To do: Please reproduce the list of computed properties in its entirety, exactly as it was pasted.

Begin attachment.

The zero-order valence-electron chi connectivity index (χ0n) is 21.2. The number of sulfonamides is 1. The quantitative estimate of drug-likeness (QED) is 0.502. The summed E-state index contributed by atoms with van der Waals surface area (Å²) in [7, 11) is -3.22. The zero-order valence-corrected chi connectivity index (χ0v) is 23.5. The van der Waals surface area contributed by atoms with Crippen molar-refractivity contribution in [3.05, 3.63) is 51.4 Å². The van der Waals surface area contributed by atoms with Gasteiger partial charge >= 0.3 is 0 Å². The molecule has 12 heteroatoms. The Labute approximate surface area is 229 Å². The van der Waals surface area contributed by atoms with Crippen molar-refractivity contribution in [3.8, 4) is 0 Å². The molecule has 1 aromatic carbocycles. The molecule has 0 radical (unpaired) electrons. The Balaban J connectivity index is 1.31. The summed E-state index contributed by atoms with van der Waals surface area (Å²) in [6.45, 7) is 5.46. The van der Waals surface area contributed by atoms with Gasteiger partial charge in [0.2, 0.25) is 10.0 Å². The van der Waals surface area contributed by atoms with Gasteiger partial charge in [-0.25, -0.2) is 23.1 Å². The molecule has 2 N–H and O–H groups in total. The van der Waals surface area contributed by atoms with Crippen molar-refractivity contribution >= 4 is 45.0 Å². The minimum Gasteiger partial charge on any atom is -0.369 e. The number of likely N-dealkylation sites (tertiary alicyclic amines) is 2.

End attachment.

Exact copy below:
The zero-order valence-electron chi connectivity index (χ0n) is 21.2. The number of sulfonamides is 1. The quantitative estimate of drug-likeness (QED) is 0.502. The summed E-state index contributed by atoms with van der Waals surface area (Å²) in [7, 11) is -3.22. The zero-order valence-corrected chi connectivity index (χ0v) is 23.5. The van der Waals surface area contributed by atoms with Crippen molar-refractivity contribution in [3.05, 3.63) is 51.4 Å². The van der Waals surface area contributed by atoms with Gasteiger partial charge >= 0.3 is 0 Å². The molecule has 12 heteroatoms. The Labute approximate surface area is 229 Å². The van der Waals surface area contributed by atoms with Crippen molar-refractivity contribution in [3.8, 4) is 0 Å². The molecule has 1 aromatic carbocycles. The molecule has 0 radical (unpaired) electrons. The Balaban J connectivity index is 1.31. The summed E-state index contributed by atoms with van der Waals surface area (Å²) in [6.45, 7) is 5.46. The van der Waals surface area contributed by atoms with Gasteiger partial charge in [0.2, 0.25) is 10.0 Å². The van der Waals surface area contributed by atoms with Gasteiger partial charge in [-0.25, -0.2) is 23.1 Å². The molecule has 2 N–H and O–H groups in total. The van der Waals surface area contributed by atoms with Crippen molar-refractivity contribution >= 4 is 45.0 Å². The minimum Gasteiger partial charge on any atom is -0.369 e. The number of likely N-dealkylation sites (tertiary alicyclic amines) is 2.